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Stephen Comstock's remarks at press briefing teleconference on new tax polling




As prepared for delivery

Press briefing teleconference on new tax polling
Stephen Comstock, API director for tax and accounting policy
Thursday, March 21, 2013

Opening statement:

Good morning everyone. Thanks for calling in.

Seventy-four percent of registered voters believe politicians should address the nation’s budget issues without raising energy taxes, according to a new poll conducted last weekend for API by Harris Interactive.

Strong majorities hold this view even when the results are broken down according to party, gender and age. For example, 90 percent of Republicans, 74 percent of Independents, and 64 percent of Democrats do not believe politicians should raise energy taxes to address our budget problems.

In the poll, 69 percent of registered voters also believe raising taxes on oil and natural gas companies could drive up energy costs and 57 percent believe it could kill jobs and hurt the economy.

Sixty-three percent agree that raising taxes only on America’s oil and natural gas industry, or just on a handful of companies, would be bad tax policy, as well as unfair and discriminatory.

Our poll shows that raising taxes on the industry is just not something most Americans support.

And not only are most Americans skeptical about industry tax hikes, but the increases simply wouldn’t be effective. And we could raise far more revenue another way without putting additional burdens on the American people or on the economy.

The solution is to allow America’s oil and natural gas companies to produce at home more of the oil and natural gas we know our nation will be demanding. By encouraging more development of our nation’s ample oil and natural gas resources rather than relying so much on imports, we could deliver substantially more revenue to the government in the form of income taxes and royalties and lease bid payments.

Wood Mackenzie estimates a full program of development could increase the revenue the industry is now generating for the government by more than $800 billion. This would significantly ratchet up the $85 million a day our companies already deliver to the federal treasury – and dwarf the revenue that could be raised from higher taxes.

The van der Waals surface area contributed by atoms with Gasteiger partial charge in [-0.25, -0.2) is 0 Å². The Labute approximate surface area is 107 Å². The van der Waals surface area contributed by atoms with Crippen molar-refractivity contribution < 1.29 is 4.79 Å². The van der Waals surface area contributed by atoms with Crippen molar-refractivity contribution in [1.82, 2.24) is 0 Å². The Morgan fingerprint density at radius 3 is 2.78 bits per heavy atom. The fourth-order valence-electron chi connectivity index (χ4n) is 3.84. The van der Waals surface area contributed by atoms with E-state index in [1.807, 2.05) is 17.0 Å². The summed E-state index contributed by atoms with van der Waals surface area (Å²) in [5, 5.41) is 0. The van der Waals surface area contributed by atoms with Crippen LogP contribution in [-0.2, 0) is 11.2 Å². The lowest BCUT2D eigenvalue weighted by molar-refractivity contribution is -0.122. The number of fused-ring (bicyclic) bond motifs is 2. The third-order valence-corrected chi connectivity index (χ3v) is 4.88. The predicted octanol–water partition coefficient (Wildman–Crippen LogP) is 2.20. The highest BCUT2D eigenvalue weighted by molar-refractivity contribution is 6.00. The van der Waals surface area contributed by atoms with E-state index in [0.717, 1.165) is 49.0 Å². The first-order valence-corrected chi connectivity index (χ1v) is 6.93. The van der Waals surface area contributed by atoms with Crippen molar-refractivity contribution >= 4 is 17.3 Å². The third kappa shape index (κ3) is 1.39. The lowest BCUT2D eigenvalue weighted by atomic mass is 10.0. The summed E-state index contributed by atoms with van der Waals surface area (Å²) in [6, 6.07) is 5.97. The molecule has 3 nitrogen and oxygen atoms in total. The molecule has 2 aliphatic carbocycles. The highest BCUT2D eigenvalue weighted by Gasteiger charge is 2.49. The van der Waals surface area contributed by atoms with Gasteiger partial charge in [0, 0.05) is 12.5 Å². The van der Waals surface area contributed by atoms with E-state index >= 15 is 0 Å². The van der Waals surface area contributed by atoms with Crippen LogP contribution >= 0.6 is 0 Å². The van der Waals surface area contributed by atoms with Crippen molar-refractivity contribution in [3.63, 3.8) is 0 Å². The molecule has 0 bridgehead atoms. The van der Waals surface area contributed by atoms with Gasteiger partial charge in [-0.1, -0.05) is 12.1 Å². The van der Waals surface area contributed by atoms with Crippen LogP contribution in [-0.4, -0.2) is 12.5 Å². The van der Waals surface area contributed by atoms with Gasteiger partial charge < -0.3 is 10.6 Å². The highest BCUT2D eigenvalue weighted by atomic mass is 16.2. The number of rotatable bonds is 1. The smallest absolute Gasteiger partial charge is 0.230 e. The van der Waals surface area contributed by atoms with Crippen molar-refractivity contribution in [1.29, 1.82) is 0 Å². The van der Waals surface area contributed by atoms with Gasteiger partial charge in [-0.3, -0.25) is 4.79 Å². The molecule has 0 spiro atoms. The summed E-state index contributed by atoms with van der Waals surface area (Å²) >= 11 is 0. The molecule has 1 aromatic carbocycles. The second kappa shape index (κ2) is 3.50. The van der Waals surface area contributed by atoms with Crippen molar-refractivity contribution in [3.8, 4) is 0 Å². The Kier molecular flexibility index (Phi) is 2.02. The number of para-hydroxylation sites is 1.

In annual terms, the $800 billion is far more than the $4 billion dollars a year of revenue cited in some proposed tax hikes on the industry. And even the $4 billion overstates what could be generated because it only would be temporary. That’s because tax hikes on the industry would discourage investment in new oil and natural gas projects here in the U.S. That would depress development, eventually reducing revenues while also costing jobs and increasing the trade deficit. In fact, within 15 years, we could be down $200 billion in revenue, according to research conducted by Wood Mackenzie.

Policymakers have huge challenges before them: a deficit still in the range of $1 trillion a year and a national debt above $16 trillion. Addressing the problems won’t be easy. But Americans are right: singling out America’s oil and natural gas industry is a bad way to solve them.

The good news is we could do much better by investing more in domestic energy production. We could generate more revenue along with more energy and jobs. That would require opening up more federal areas to oil and natural gas development and keeping regulations reasonable. But if policymakers are willing to get energy policy right, our industry can generate the revenue.

Thank you. We’ll send the complete poll results to you. And now I’ll be happy to take questions.